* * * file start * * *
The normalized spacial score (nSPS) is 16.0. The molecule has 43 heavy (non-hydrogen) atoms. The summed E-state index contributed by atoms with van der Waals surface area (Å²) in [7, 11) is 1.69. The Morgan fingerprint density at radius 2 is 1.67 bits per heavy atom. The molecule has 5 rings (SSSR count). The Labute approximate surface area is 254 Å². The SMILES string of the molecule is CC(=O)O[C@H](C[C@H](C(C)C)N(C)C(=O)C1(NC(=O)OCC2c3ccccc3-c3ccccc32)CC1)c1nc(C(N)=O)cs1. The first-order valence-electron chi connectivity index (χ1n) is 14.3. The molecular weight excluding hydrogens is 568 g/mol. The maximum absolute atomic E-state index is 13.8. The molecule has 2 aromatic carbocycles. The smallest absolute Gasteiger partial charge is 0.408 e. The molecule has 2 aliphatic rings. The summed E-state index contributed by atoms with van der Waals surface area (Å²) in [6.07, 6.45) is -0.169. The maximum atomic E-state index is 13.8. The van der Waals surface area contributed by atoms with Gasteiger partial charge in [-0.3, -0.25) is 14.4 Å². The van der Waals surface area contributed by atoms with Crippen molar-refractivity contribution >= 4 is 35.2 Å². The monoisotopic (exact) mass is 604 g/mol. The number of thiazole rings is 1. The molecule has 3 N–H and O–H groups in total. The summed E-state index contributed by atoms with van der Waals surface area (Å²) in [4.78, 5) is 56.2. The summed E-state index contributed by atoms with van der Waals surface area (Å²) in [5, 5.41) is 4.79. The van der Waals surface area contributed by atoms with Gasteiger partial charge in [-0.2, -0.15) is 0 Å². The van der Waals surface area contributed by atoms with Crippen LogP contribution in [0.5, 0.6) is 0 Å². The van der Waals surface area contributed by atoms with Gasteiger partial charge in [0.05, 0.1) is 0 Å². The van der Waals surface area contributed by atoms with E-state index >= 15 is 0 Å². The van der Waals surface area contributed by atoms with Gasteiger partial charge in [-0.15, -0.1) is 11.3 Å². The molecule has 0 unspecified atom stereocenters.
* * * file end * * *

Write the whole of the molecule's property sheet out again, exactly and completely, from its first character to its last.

The normalized spacial score (nSPS) is 16.0. The molecule has 43 heavy (non-hydrogen) atoms. The summed E-state index contributed by atoms with van der Waals surface area (Å²) in [7, 11) is 1.69. The Morgan fingerprint density at radius 2 is 1.67 bits per heavy atom. The molecule has 5 rings (SSSR count). The Labute approximate surface area is 254 Å². The SMILES string of the molecule is CC(=O)O[C@H](C[C@H](C(C)C)N(C)C(=O)C1(NC(=O)OCC2c3ccccc3-c3ccccc32)CC1)c1nc(C(N)=O)cs1. The first-order valence-electron chi connectivity index (χ1n) is 14.3. The molecular weight excluding hydrogens is 568 g/mol. The maximum absolute atomic E-state index is 13.8. The molecule has 2 aromatic carbocycles. The smallest absolute Gasteiger partial charge is 0.408 e. The molecule has 2 aliphatic rings. The summed E-state index contributed by atoms with van der Waals surface area (Å²) in [6.07, 6.45) is -0.169. The maximum atomic E-state index is 13.8. The van der Waals surface area contributed by atoms with Gasteiger partial charge in [-0.3, -0.25) is 14.4 Å². The van der Waals surface area contributed by atoms with Crippen molar-refractivity contribution >= 4 is 35.2 Å². The monoisotopic (exact) mass is 604 g/mol. The number of thiazole rings is 1. The molecule has 3 N–H and O–H groups in total. The summed E-state index contributed by atoms with van der Waals surface area (Å²) in [4.78, 5) is 56.2. The summed E-state index contributed by atoms with van der Waals surface area (Å²) in [5, 5.41) is 4.79. The van der Waals surface area contributed by atoms with Gasteiger partial charge in [-0.2, -0.15) is 0 Å². The van der Waals surface area contributed by atoms with Crippen LogP contribution in [0.5, 0.6) is 0 Å². The van der Waals surface area contributed by atoms with Gasteiger partial charge in [0.05, 0.1) is 0 Å². The van der Waals surface area contributed by atoms with E-state index >= 15 is 0 Å². The van der Waals surface area contributed by atoms with Gasteiger partial charge in [-0.15, -0.1) is 11.3 Å². The molecule has 0 unspecified atom stereocenters.